Apparently backed by the power brokers that made redevelopment possible for once-crime-ridden City Heights, city officials have been trying to evict the City Heights Town Council from its modest offices.
"I guess somebody thinks that they can do the job better, and that's why they want to get rid of us," said Rebecca Schwartz, who has served as president of the town council since October. "We don't always support everything that is proposed, and we speak up for ourselves. I mean, that's the job of the town council.
"So, we may not be popular with developers or with city council members that have a different agenda than we do," she added."
Regarded by many as one of San Diego's best community redevelopment success stories, the remaking of City Heights has truly been a team effort of colossal proportions. Former retail mogul Sol Price-of Price Club fame-kicked in $5 million to jumpstart creation of the five-square-block City Heights Urban Village, which boasts a library, police substation that opened in 1996, playing fields, a gym, an education center, pool and community meeting space.
Price has worked closely with former City Councilmember William Jones, who grew up in the area and now runs CityLink Investment Corp., the profit-minded master developer of the village. Some have even privately called Price the "King of City Heights."
"Back in the early 1990s, William Jones had a dream of getting involved in redeveloping the inner-city communities, and everybody was much in favor of it," said Ed Doolittle, a town council board member who has lived in City Heights for 20 years. "He went to Sol Price, and Sol said, "Well, I'll back your company up to get started.' They got started by building the police station and the gymnasium."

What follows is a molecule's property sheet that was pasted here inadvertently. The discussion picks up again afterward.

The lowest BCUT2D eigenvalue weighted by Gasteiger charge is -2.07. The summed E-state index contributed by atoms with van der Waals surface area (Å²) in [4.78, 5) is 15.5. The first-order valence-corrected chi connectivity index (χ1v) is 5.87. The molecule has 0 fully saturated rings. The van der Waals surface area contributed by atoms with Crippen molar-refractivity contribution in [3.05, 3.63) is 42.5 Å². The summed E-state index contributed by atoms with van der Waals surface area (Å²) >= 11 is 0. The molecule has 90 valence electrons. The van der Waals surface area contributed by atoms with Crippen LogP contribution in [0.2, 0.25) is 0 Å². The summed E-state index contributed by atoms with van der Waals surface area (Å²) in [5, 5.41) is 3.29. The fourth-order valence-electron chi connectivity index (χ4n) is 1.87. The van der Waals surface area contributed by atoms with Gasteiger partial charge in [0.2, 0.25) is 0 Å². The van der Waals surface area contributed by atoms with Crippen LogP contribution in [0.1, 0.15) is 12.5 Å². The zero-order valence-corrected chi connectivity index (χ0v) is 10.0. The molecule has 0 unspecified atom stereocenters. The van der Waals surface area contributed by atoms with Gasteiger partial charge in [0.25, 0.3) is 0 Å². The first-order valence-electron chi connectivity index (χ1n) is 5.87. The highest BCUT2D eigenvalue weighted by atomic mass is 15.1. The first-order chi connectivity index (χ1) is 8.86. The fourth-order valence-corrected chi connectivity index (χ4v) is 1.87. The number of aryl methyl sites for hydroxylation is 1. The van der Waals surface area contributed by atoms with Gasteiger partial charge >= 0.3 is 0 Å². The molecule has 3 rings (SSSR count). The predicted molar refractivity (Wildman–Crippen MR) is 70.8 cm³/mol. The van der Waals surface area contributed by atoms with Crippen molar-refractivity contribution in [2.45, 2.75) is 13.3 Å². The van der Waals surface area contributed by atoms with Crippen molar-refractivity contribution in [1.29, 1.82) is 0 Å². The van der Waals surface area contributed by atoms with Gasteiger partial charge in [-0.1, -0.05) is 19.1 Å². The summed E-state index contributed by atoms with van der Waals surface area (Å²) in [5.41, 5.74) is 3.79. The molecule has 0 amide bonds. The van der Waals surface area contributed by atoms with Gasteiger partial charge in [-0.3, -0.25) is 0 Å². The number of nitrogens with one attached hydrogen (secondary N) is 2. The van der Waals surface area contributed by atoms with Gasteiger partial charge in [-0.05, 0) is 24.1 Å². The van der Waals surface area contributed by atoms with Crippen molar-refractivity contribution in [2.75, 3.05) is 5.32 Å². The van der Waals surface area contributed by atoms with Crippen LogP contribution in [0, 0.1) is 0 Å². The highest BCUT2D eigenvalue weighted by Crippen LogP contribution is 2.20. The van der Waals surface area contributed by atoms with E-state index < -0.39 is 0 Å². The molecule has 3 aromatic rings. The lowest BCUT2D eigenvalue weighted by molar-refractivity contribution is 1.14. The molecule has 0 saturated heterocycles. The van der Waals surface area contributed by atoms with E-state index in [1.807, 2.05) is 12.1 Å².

The city's redevelopment agency then got involved, purchasing the land on Landis Street across from the police station and eventually building Rosa Parks Elementary School on a portion of the land. The rest of the property was then leased to the nonprofit San Diego Foundation, which in turn built the rec center, swimming facility, library and the offices for the City Heights Town Council.
"In 1995, when this whole thing was conceived, the City Heights Town Council wasn't around," Doolittle told CityBeat. "Price felt that it was important to get community involvement to support this development project, and he helped organize, sponsor and fund the town council."
As such, Doolittle said, the town council became a fundraising arm of Price Charities, the nonprofit run by Price, and the San Diego Foundation, where Price's influence is equally felt from his financial prowess. The City Council, in an unusual move, approved an ordinance that allowed $100,000 a year to go to the town council from money the City Council paid to rent back the property from the San Diego Foundation.
While the City Council doesn't officially recognize the town council, initially it felt the group was, based on Price's endorsement, necessary to City Heights redevelopment.
The city continues to lease the library, the swimming pool and other community facilities, but the lease does not include mention of the town council offices, which are modest, to say the least. They are found up two flights of stairs and contain no bathroom facilities.
All seemed fine until February of 2002, when town council member Michael Sprague publicly aired some complaints about the redevelopment process and the method by which town council and planning committee members were elected. His mistake was apparently taking his concerns to a City Council meeting.